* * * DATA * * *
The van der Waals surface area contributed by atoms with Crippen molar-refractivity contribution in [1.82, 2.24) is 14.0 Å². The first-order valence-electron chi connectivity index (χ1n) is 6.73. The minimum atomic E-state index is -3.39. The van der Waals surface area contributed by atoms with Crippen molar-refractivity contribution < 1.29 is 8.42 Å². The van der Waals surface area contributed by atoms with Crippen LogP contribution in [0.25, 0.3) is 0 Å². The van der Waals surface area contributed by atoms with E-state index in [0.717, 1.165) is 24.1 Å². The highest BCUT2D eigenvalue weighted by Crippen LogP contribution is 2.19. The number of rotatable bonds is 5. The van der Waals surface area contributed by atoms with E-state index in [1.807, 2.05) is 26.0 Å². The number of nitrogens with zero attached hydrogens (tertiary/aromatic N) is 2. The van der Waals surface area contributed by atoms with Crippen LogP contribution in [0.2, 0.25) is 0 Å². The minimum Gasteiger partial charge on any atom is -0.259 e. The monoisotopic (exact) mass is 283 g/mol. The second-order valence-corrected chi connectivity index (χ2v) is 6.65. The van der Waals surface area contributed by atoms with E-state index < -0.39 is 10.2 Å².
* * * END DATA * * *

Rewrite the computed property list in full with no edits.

The van der Waals surface area contributed by atoms with Crippen molar-refractivity contribution in [1.82, 2.24) is 14.0 Å². The first-order valence-electron chi connectivity index (χ1n) is 6.73. The minimum atomic E-state index is -3.39. The van der Waals surface area contributed by atoms with Crippen molar-refractivity contribution < 1.29 is 8.42 Å². The van der Waals surface area contributed by atoms with Crippen LogP contribution in [0.25, 0.3) is 0 Å². The van der Waals surface area contributed by atoms with E-state index in [0.717, 1.165) is 24.1 Å². The highest BCUT2D eigenvalue weighted by Crippen LogP contribution is 2.19. The number of rotatable bonds is 5. The van der Waals surface area contributed by atoms with E-state index in [1.807, 2.05) is 26.0 Å². The number of nitrogens with zero attached hydrogens (tertiary/aromatic N) is 2. The van der Waals surface area contributed by atoms with Crippen LogP contribution in [0.2, 0.25) is 0 Å². The minimum Gasteiger partial charge on any atom is -0.259 e. The monoisotopic (exact) mass is 283 g/mol. The second-order valence-corrected chi connectivity index (χ2v) is 6.65. The van der Waals surface area contributed by atoms with E-state index < -0.39 is 10.2 Å².